Ellison’s Angry Candy introduction
One of the first things I thought of on learning that Harlan Ellison died this morning was the introduction he wrote to his 1988 short-story collection Angry Candy.
It’s a powerful piece about the deaths of forty-plus people who he cared about and admired, over the course of a couple of years in the mid-1980s. It provided me with some needed catharsis when I first read it. As did the lovely and moving stories in the collection; I haven’t read them in nearly thirty years, but at the time, I felt they were some of Ellison’s best work.
Here are a couple of excerpts from that introduction.
First, his recollection of what he said at his friend Emily Austin’s funeral:
It’s not seemly to speak harshly at the funeral of someone you loved, and who’s gone away, and you miss so much it squeezes your chest when you think about them. It’s not right to make a big scene and cry about how it hurts when you ask that lost friend a question, and she’s not there to answer, as if the wind took her answer away, and if you listen hard enough you can still hear her voice receding, getting thinner and smaller and more transparent. We’re not supposed to do that. We’re supposed to reassure one another, and say dumb things like, “Well, she couldn’t have suffered much.” And I want to say things like that, because ceremonies like this are for the living, and not the dead, because the dead are gone and can’t hear what we say, and I can’t even take any solace in that, because it isn’t a new thought. And the truth of it is, I can’t take any solace at all, because Emily is dead. […] No one allows us to be angry. It isn’t fitting, it isn’t seemly. but that’s how I feel. I’m just pure and deeply angry that she’s gone. […] And in the compassion that we try to show each other, we won’t let ourselves be angry, won’t let ourselves scream at the world that is now minus that special part.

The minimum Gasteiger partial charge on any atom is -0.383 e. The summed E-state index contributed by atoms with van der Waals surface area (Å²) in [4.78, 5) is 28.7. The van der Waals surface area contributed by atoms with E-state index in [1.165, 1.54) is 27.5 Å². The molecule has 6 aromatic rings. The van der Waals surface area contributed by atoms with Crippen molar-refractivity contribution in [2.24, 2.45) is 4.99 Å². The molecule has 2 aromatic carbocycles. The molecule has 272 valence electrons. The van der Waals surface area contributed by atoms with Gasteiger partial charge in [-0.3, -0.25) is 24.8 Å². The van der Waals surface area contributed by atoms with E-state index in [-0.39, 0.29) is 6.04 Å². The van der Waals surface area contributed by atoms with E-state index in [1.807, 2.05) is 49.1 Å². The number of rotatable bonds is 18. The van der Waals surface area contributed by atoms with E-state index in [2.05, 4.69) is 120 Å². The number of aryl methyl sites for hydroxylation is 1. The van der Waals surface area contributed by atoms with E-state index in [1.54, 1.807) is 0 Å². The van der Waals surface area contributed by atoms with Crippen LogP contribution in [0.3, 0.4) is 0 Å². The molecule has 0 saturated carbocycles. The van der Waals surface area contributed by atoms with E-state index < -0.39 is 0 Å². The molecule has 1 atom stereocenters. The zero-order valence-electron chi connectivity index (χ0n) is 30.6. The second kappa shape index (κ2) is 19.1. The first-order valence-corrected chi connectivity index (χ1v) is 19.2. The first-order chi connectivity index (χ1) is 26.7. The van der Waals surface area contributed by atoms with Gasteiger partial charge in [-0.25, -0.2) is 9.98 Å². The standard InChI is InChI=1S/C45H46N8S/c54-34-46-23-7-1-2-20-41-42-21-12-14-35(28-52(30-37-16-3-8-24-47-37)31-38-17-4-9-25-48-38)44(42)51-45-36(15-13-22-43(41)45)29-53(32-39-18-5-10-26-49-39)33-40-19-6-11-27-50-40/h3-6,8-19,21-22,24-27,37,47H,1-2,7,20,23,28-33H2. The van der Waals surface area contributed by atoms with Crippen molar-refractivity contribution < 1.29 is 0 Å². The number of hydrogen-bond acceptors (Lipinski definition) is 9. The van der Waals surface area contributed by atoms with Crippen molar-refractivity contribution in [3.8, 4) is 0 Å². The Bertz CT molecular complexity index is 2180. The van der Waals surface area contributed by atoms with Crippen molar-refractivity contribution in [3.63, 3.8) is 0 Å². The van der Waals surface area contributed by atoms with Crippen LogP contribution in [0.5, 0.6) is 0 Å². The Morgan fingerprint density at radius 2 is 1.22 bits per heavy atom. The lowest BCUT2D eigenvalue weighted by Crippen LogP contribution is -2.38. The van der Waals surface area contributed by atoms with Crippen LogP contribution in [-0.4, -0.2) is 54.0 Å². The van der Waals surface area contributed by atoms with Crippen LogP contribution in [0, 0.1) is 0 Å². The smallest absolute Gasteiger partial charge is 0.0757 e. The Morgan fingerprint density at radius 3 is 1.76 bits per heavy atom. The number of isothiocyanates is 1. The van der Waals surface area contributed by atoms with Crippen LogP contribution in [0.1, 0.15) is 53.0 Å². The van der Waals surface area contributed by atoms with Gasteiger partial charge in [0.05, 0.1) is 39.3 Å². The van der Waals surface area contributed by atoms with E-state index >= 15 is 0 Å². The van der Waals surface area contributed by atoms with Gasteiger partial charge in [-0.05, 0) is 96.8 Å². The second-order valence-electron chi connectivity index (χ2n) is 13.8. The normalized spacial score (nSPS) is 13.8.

He goes on to quote what Norman Spinrad said at the same funeral: “Don’t expect justice. Emily being taken like this, is not fair. It is not just. She never deserved to die so soon. There is no justice inherent in the universe … except what we put there. All the justice that exists, is what we make.”
And toward the end of the introduction, Ellison writes:
I was a road kid who found a way to get off the road. I learned how to write. It was mostly time alone. But there have always been friends and lovers who brought me back to the understanding that when it is all written, there remains nothing more important than the lives you touch, and that touch you. You are not alone.